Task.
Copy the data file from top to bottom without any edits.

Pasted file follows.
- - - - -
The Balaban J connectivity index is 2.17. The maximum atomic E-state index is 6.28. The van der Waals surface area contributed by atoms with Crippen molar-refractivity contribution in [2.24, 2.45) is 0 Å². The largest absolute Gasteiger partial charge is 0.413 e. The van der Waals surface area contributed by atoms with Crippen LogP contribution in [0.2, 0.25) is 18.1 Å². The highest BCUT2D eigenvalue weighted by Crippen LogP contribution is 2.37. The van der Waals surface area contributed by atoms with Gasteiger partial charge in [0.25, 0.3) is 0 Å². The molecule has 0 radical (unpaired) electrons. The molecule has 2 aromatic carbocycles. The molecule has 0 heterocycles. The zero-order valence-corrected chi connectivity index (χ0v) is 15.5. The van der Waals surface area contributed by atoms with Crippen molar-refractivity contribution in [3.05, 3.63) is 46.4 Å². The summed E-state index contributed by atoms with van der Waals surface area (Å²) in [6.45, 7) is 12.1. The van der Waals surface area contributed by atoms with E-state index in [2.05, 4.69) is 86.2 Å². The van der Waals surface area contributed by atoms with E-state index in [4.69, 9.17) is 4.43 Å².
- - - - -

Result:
The Balaban J connectivity index is 2.17. The maximum atomic E-state index is 6.28. The van der Waals surface area contributed by atoms with Crippen molar-refractivity contribution in [2.24, 2.45) is 0 Å². The largest absolute Gasteiger partial charge is 0.413 e. The van der Waals surface area contributed by atoms with Crippen LogP contribution in [0.2, 0.25) is 18.1 Å². The highest BCUT2D eigenvalue weighted by Crippen LogP contribution is 2.37. The van der Waals surface area contributed by atoms with Gasteiger partial charge in [0.25, 0.3) is 0 Å². The molecule has 0 radical (unpaired) electrons. The molecule has 2 aromatic carbocycles. The molecule has 0 heterocycles. The zero-order valence-corrected chi connectivity index (χ0v) is 15.5. The van der Waals surface area contributed by atoms with Crippen molar-refractivity contribution in [3.05, 3.63) is 46.4 Å². The summed E-state index contributed by atoms with van der Waals surface area (Å²) in [6.45, 7) is 12.1. The van der Waals surface area contributed by atoms with E-state index in [2.05, 4.69) is 86.2 Å². The van der Waals surface area contributed by atoms with E-state index in [4.69, 9.17) is 4.43 Å².